On a late journey home, I got on a tube in the middle of an office Christmas party. I ended up standing between co-workers singing Christmas carols loudly and badly, testing out their stand-up comedy and cheering everyone who got on or off the tube.

When I got cheered off the tube, I saw a herd of people dressed as ‘Wally’, and looking desperate not to be asked yet again, “Where’s Wally?” A group of elves danced with a busker, while a couple sat on the platform, gripped in deep and intense conversation over a fun pack of fast food. Another guy sat on his own, chuckling away to himself.

I walked through the station behind a guy who had a length of toilet paper stuck to the bottom of his shoe, and passed a number of random sad Santas seated around the station. A red-cheeked guy clutched his polystyrene cup of coffee like it was the holy grail, and looked like he was about to weep.

I boarded my train and sat opposite a guy who had walked on to the train, chatting on his phone with his eyes completely shut. Another next to me had spilt curry all down the front of his shirt, and a young woman was marching down the platform looking for a good seat with ‘no riffraff’.

On a more recent late train, we watched a woman sitting near us try to rouse her partner from a deep, alcohol-induced sleep. Each time she spoke to him, he stirred and responded with, “Egngchchlgkljg.”

She pinched his nose, she tapped his face, she punched his leg. He continued to sleep and make no sense. Occasionally he’d stir enough to tell her to go away. Or words to that effect.

Eventually she succeeded in getting him to his feet. As he stood, he spotted us. He wobbled over to us and apologised for ‘being rude’, before being frog-marched off the train by his long-suffering partner.

I wonder if he works as a cleaner?

Sunshine signing off for today.

In step with today

I don’t know what it is about some days. It’s like they get stuck under my shoe, and no matter how I try, I can’t shake them loose. With every step I tramp awkwardly and feel, for the most part, a little off balance.

I had such a day today.  To say it was frustrating is like saying that Madonna is quite rich. At midday, I decided to try and walk it off. My plan was to take my lunch and go and eat it down by the River Thames.

Having bought my lunch, I walked along a lovely piazza lined by restaurants. I got distracted by a small band setting themselves up in the shade of a leafy plain tree. I sat down in that same shade, and waited to see what would happen next. And the band began to play.

Adam was the lead singer and guitarist; a kind of curly-haired Leonard Cohen. Leonard Cohen on Prozac; slow and poetic, but not as depressing as he could be. He was joined by a violinist and double bass player, and together they played some really interesting, original music.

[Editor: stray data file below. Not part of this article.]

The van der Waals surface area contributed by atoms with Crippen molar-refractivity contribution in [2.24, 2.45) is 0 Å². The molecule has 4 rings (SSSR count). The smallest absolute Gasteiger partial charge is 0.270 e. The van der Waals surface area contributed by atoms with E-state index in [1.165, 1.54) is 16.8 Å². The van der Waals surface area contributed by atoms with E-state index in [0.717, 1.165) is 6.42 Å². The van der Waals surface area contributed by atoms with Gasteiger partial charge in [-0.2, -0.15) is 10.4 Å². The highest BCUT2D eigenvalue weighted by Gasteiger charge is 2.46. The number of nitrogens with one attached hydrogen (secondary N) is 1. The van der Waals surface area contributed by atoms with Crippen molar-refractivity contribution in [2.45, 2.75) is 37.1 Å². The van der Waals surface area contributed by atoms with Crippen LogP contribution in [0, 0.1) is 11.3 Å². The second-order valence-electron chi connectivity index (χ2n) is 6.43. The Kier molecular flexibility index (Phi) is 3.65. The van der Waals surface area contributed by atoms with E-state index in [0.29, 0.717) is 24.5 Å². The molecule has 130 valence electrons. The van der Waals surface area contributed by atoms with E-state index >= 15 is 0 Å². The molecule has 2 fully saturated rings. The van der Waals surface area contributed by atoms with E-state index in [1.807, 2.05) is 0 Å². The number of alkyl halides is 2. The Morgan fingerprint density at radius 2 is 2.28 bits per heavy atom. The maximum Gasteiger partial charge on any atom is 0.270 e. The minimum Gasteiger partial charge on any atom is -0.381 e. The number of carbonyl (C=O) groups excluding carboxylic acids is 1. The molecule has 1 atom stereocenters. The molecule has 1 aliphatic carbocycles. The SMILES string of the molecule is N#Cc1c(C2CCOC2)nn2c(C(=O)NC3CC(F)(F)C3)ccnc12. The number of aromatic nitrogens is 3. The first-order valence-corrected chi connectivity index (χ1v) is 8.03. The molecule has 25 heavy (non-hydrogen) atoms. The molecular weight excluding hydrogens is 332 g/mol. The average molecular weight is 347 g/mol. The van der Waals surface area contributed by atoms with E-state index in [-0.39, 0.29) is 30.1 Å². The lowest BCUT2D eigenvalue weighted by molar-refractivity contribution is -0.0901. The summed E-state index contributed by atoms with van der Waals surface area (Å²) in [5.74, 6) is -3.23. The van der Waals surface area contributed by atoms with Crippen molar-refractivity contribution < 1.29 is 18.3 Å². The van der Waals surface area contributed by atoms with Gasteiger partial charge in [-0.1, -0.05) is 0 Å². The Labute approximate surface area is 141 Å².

Soon after I sat down, a young woman sitting next to me lit herself a rolled “cigarette”. I use the word loosely. She took a drag, stood up and put the rollie down where she’d been sitting and disappeared. I watched her disappear out of view, and wondered if I was part of a social experiment. I thought maybe someone was about to come and have a second drag of it, but no. About five minutes later, the young woman returned with a coffee in her hand. Of course.

Next, I saw another young woman, dressed in a bright yellow, lycra, polka dot body suit. She walked past, not without some sniggering from the construction workers sitting near me.  As I looked around for a camera – surely a candid camera moment? – I saw another young woman emerge from the opposite direction on an old-fashioned bicycle with a basket in the front. She had a scarf wrapped around her head and knotted on top, like an old-fashioned washerwoman. She stopped her bike for a short while and stood and watched and listened. She then rode off, with her furry toy penguin strapped in as a pillion passenger.

Adam continued to pour his heart out into the piazza, to very little attention from the lunching majority walking by, or sitting chatting at the local restaurants. After one lively-ish song, a friend of Adam’s shouted out that his last song had sounded “quite happy”. Adam apologised.

Oh, and a chalkboard next to the small wooden stage from which Adam and band played held a stern warning: “No stage diving”.

I sat a bit longer and soaked everything in. I looked at the beautiful late-autumn-sunny London day. The sky was blue, the sun was streaming through the green leaves of the trees, and what I was experiencing could not have been happening anywhere but London. The city that does random, bizarre, funny, unique like no place I’ve known before. I found sunshine in my otherwise grey day, and I remembered the joy of a city such as this.

I walked back to my office. Funny, there was no longer anything under my shoe.

Sunshine signing off for today!